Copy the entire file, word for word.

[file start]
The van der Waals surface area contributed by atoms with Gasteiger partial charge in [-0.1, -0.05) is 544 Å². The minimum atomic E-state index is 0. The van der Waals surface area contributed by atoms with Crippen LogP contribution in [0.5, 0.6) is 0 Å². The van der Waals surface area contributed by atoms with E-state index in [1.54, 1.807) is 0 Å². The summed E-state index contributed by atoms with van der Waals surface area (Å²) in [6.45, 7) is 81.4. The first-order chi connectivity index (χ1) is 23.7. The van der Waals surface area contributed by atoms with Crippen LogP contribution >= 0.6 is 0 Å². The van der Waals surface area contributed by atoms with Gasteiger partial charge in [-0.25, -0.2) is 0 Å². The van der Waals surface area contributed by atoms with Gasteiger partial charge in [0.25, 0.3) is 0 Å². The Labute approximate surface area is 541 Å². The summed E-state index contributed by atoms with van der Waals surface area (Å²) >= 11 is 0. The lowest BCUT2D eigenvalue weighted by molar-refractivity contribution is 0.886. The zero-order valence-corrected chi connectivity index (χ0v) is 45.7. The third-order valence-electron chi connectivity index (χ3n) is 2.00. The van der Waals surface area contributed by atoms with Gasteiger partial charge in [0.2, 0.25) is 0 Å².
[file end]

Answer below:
The van der Waals surface area contributed by atoms with Gasteiger partial charge in [-0.1, -0.05) is 544 Å². The minimum atomic E-state index is 0. The van der Waals surface area contributed by atoms with Crippen LogP contribution in [0.5, 0.6) is 0 Å². The van der Waals surface area contributed by atoms with E-state index in [1.54, 1.807) is 0 Å². The summed E-state index contributed by atoms with van der Waals surface area (Å²) in [6.45, 7) is 81.4. The first-order chi connectivity index (χ1) is 23.7. The van der Waals surface area contributed by atoms with Crippen LogP contribution >= 0.6 is 0 Å². The van der Waals surface area contributed by atoms with Gasteiger partial charge in [-0.25, -0.2) is 0 Å². The van der Waals surface area contributed by atoms with Gasteiger partial charge in [0.25, 0.3) is 0 Å². The Labute approximate surface area is 541 Å². The summed E-state index contributed by atoms with van der Waals surface area (Å²) >= 11 is 0. The lowest BCUT2D eigenvalue weighted by molar-refractivity contribution is 0.886. The zero-order valence-corrected chi connectivity index (χ0v) is 45.7. The third-order valence-electron chi connectivity index (χ3n) is 2.00. The van der Waals surface area contributed by atoms with Gasteiger partial charge in [0.2, 0.25) is 0 Å².